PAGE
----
Massachusetts securities regulators fined Oppenheimer & Company, Inc. a million dollars for failing to supervise its representatives and ordered the company to also pay $135,000 to the victim, the difference between the losses she sustained and the amount Oppenheimer earlier paid her.
Oppenheimer was charged with failing to supervise a broker as he allegedly engaged in acts including theft, fraud, churning and unauthorized trading in the account of an elderly couple. The firm consented to the order without admitting or denying the claims. The broker is currently under indictment for securities fraud.
After her husband died, personnel at the elderly woman’s bank raised concerns over the activity which had occurred in the couple’s brokerage account. The widow approached Oppenheimer and claims were ultimately filed in arbitration. Oppenheimer then responded by saying she “only has herself to blame for any losses or other injury she may have suffered.” The arbitration claims were later resolved with Oppenheimer paying less than was lost.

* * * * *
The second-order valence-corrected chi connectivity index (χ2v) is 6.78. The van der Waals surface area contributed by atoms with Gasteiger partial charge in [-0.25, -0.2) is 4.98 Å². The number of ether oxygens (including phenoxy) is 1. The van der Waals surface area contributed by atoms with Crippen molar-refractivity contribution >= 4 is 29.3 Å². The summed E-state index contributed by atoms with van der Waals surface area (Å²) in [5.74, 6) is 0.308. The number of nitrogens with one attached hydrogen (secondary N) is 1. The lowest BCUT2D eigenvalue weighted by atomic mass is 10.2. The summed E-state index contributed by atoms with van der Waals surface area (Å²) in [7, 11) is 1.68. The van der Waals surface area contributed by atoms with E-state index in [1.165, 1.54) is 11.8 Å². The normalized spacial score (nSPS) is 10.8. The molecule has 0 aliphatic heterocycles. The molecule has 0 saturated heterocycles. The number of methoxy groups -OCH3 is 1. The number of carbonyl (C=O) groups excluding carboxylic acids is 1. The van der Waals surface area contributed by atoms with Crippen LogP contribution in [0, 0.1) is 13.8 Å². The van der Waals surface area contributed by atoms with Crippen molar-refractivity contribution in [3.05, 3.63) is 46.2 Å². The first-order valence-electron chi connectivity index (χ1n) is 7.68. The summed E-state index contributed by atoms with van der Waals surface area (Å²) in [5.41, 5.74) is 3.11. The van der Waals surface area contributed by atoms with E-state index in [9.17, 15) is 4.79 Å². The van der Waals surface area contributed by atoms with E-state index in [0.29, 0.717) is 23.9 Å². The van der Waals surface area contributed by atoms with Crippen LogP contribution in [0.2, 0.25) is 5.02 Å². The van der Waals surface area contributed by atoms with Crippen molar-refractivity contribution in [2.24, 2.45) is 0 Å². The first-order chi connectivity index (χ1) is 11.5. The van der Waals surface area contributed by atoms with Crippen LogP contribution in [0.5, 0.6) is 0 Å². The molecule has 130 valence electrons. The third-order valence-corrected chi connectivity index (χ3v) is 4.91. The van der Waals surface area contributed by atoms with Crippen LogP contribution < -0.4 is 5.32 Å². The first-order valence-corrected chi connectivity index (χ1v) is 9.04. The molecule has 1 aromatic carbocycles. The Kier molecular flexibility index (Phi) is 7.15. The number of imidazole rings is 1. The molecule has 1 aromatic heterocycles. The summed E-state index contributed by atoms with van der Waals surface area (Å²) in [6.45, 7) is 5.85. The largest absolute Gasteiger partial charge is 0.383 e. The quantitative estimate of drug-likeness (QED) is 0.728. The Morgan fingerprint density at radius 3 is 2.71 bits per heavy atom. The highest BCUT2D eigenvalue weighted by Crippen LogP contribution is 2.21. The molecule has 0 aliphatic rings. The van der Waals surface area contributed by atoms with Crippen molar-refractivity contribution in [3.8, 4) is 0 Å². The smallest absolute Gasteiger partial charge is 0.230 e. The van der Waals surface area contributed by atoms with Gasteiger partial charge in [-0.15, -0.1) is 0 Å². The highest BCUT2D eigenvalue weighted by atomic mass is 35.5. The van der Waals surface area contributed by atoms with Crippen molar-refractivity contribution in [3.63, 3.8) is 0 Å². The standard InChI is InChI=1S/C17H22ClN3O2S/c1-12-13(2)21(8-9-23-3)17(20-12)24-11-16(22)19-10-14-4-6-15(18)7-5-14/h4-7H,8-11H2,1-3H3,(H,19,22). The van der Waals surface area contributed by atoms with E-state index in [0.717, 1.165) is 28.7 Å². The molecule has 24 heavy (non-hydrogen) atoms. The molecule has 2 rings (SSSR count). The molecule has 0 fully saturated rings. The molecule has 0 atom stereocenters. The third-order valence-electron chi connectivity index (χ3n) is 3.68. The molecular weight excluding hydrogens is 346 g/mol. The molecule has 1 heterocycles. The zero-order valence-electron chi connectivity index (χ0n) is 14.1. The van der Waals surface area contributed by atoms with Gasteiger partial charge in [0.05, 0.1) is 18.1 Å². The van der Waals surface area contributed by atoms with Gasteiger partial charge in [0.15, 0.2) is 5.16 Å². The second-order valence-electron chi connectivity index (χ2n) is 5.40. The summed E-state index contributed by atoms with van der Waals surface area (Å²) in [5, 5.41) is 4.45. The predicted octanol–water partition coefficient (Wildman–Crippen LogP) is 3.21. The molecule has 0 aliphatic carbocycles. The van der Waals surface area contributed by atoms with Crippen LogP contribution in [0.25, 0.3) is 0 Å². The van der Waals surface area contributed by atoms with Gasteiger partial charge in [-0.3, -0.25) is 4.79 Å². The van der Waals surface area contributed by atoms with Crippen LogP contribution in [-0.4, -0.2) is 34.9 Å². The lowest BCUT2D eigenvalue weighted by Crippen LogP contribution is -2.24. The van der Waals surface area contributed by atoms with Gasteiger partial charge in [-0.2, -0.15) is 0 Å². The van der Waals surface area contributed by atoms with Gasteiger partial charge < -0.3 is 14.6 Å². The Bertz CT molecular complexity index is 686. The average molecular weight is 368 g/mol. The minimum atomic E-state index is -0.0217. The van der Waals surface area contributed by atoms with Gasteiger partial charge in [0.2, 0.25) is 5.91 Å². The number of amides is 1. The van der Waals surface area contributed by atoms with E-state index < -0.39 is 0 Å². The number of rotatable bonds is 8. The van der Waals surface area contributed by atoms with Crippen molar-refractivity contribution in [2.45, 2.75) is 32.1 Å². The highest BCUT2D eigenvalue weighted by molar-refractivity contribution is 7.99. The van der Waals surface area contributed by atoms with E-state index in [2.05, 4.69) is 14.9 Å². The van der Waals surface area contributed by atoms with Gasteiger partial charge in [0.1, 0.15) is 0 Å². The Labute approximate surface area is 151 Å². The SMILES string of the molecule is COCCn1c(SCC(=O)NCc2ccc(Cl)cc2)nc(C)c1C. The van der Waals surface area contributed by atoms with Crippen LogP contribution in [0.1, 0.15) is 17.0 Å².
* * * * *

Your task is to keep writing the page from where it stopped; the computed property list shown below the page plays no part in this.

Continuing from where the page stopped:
The Massachusetts Consent Order states that Oppenheimer failed to reasonably supervise the broker whose trading was excessive based on the couple’s age, objectives, risk tolerance, financial condition, financial sophistication and personal health. It adds that Oppenheimer’s branch manager repeatedly reviewed and approved the activity and that inadequate action was undertaken by the compliance department.
Further action will apparently also be taken against Oppenheimer for stating that it had provided the regulators with all relevant e-mails during the investigation, which the regulators claim is false.
Shepherd Smith and Edwards represents individuals and institutions with claims against investment firms. If you or your firm are the victim of misconduct by members of the securities industry, hiring an experienced law firm can increase your chances of recovery. Contact us to arrange a free consultation with one of our attorneys.
Related Web Resources:
Massachusetts Securities Division’s Consent Order against Oppenheimer & Company, Inc.
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